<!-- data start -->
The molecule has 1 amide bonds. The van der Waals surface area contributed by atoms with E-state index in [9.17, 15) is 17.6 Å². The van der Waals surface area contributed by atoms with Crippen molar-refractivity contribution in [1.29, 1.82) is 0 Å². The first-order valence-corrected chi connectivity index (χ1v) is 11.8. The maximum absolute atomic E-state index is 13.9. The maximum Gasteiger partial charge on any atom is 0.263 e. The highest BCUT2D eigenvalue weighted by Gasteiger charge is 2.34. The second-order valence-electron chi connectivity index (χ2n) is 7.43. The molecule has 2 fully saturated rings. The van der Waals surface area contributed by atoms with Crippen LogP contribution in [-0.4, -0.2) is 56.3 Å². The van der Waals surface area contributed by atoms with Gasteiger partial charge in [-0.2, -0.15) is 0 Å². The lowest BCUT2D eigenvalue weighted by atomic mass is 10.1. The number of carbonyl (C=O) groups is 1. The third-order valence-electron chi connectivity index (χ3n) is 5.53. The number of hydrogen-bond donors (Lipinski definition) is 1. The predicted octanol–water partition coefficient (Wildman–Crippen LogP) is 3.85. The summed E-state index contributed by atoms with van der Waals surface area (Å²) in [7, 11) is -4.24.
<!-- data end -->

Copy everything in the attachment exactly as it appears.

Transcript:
The molecule has 1 amide bonds. The van der Waals surface area contributed by atoms with E-state index in [9.17, 15) is 17.6 Å². The van der Waals surface area contributed by atoms with Crippen molar-refractivity contribution in [1.29, 1.82) is 0 Å². The first-order valence-corrected chi connectivity index (χ1v) is 11.8. The maximum absolute atomic E-state index is 13.9. The maximum Gasteiger partial charge on any atom is 0.263 e. The highest BCUT2D eigenvalue weighted by Gasteiger charge is 2.34. The second-order valence-electron chi connectivity index (χ2n) is 7.43. The molecule has 2 fully saturated rings. The van der Waals surface area contributed by atoms with Crippen LogP contribution in [-0.4, -0.2) is 56.3 Å². The van der Waals surface area contributed by atoms with Gasteiger partial charge in [-0.2, -0.15) is 0 Å². The lowest BCUT2D eigenvalue weighted by atomic mass is 10.1. The number of carbonyl (C=O) groups is 1. The third-order valence-electron chi connectivity index (χ3n) is 5.53. The number of hydrogen-bond donors (Lipinski definition) is 1. The predicted octanol–water partition coefficient (Wildman–Crippen LogP) is 3.85. The summed E-state index contributed by atoms with van der Waals surface area (Å²) in [7, 11) is -4.24.